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June 7, 2014

Movie Review:The Bamboo Saucer (1968, Olive Films)

Directed by Frank Telford

Movie Review by Greg Goodsell

Air Force pilot Hank Peters (Dan Duryea, in his final film role) is buzzed by a very poorly processed flying saucer during a mission. He’s informed that the saucer in question is being kept in a decommissioned church in a remote mountainous section of Red China. Assembling a crack team of scientists and researchers – mostly American, although they do bring along British metallurgist Dave Ephram (Bernard Fox) for some chip! Chip! Cheerio! To offset the yanks. Peters and his colleagues parachute into China, where they are led by the “nice, non-communist” Sam Archibald (James Hong) to the hidden UFO. They’re not there for 15 minutes when they run across a shoot-first-and-ask-questions later Russian team led by Dobovsky (Rico Cattani) on a similar mission to track down the saucer. Seeing as they are in hostile territory, the Russians and Americans force an uneasy truce.

Hiding out in the abandoned church, they discover that the alien spacecraft opens up whenever a crew member operates his electric shaver due to the low-level vibrations. The interior of the saucer is highly earthbound and simplistic, two steps above the one found in Plan 9 from Outer Space (1959). Said spaceship, seen inside the building in long shots, is an especially atrocious process shot – it looks like a blue-tinted child’s cutout! There are the usual capitalism-versus-communism arguments and Peters falls in love with pretty Russian scientist Anna (Lois Nettleton). When Anna prays over the body of a fallen comrade, Peters quips, “You’re not a very good Marxist, are you?” You get the idea. There are various complications, all of them stale and dated even by 1968 standards, and in an especially telling bit of agit-prop, Dobovsky convinces everyone to turn in their weapons but then pulls out a hidden, trusty revolver when things get heated. So much for disarmament, eh, comrades? The compound comes under fire by the Red Chinese and both the Americans and Russians join forces, briefly (a Cold War fantasy that some people actually hoped for way back then). Eventually Peters, Anna and Jack Garson (played by the late Bob Hastings from TV’s “McHale’s Navy”) jump aboard the spacecraft, it roars off into space – and the day is saved by pushing a couple of buttons. It all ends with a quote from U.S. President John F. Kennedy.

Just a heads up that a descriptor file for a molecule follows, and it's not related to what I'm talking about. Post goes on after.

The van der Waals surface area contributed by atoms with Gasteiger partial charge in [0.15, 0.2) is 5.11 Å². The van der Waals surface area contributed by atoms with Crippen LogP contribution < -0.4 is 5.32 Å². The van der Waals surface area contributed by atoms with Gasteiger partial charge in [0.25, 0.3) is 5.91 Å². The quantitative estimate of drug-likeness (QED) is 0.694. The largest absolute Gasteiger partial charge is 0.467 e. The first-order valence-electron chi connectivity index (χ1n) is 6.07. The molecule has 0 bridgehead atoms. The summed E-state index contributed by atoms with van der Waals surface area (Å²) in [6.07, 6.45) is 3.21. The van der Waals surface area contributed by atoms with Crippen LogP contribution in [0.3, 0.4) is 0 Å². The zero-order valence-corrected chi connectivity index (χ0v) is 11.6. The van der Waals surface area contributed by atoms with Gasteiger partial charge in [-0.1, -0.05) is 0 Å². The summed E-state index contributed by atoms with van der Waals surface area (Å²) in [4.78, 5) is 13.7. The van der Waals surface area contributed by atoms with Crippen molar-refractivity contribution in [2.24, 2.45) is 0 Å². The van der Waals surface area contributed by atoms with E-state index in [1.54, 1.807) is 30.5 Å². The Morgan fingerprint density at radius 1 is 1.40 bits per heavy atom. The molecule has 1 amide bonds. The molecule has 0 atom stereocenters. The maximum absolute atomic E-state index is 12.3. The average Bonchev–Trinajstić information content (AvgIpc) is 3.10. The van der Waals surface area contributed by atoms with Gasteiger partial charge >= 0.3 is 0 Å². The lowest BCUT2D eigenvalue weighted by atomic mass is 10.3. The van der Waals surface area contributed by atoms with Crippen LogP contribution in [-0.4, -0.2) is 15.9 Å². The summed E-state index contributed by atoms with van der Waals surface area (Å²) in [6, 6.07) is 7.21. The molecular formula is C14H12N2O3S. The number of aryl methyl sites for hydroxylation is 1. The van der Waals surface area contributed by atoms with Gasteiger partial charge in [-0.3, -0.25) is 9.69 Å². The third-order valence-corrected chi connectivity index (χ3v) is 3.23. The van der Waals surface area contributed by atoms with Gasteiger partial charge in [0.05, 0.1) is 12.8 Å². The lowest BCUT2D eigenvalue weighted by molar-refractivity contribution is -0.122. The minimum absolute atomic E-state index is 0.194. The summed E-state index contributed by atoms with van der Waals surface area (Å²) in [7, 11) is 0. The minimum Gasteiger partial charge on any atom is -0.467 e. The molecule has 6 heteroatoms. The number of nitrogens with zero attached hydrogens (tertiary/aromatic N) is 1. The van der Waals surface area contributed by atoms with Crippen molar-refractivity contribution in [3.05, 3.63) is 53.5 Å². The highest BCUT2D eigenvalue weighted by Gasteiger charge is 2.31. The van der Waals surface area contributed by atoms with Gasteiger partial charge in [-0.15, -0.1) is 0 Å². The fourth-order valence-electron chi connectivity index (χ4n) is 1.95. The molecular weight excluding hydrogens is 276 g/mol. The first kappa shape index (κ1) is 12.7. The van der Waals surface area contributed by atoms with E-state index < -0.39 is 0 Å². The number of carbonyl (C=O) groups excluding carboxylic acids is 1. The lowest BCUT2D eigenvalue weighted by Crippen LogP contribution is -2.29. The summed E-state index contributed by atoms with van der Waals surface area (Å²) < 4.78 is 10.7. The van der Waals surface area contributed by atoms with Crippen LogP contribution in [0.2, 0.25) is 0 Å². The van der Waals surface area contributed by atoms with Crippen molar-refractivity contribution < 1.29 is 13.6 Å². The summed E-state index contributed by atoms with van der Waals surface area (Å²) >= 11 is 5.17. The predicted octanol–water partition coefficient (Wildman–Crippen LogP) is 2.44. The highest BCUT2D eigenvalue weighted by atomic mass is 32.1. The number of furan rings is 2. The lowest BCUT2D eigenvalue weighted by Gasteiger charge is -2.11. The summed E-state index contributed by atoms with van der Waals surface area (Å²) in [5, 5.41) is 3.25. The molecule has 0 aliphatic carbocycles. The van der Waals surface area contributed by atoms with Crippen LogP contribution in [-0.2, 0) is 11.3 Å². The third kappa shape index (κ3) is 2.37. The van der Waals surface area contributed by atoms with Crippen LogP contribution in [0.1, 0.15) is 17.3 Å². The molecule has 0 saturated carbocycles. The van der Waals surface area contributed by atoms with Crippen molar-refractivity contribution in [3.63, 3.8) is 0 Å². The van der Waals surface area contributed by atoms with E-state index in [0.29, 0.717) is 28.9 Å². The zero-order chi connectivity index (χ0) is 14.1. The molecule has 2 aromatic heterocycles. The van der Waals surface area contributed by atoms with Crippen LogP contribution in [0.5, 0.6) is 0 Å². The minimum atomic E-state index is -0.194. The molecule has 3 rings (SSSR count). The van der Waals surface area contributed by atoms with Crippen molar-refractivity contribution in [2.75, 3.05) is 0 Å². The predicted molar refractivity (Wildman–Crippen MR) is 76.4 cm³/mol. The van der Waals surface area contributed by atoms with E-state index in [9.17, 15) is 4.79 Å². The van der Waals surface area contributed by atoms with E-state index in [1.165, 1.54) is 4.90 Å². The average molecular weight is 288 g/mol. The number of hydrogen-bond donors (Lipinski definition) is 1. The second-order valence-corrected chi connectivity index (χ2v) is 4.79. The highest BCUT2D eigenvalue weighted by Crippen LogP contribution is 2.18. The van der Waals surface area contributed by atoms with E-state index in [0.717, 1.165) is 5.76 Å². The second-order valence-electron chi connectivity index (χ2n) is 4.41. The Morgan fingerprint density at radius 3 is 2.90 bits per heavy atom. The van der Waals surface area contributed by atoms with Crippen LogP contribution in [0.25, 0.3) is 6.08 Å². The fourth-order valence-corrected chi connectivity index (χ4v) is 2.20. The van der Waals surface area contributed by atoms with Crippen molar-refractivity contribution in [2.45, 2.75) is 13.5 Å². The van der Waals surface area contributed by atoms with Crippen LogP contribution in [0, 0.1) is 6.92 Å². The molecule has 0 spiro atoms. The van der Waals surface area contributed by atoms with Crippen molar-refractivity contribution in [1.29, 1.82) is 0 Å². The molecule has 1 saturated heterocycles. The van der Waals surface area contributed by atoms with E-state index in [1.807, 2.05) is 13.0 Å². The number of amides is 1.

Tailoring its international relations story for boys between eight-to-12 years of age, the hoped-for space aliens in Bamboo Saucer never show up, sending away its intended audience to an early bedtime. This reviewer knows that this was certainly the case whenever this film played on TV at approximately that age. The film’s message of international cooperation is undercut with stereotypical villainous, can trust ‘em Russians, and of course the climactic showdown between Americans, Russians and Chinese fulfills a racist fantasy of the era. “We can avert World War III by getting the Russians and the Americans on the same team against the Chinese, because, um, er, uh, well – they’re a different race?” Sadly, a lot of educated people thought this back in the Sixties.

One science-fiction film veteran on display in Bamboo Saucer is actor Vincent Beck, who plays one of the Russians. You probably won’t remember him without green face-paint and tube antennae, but Beck played the villainous, mustachioed “Dropo” in the holiday stink-bomb Santa Claus Conquers the Russians (1964)!

Overall, Bamboo Saucer is a colorful bit of pulp action-adventure sci-fi dragged down with lots of boring speeches and simplistic politics. Most disheartening about this Cold War-influenced bit of type is that it may actually gain newfound relevancy, as Russian President Vladimir Putin seems currently intent on reviving the bad ol’ days. Your call -- 

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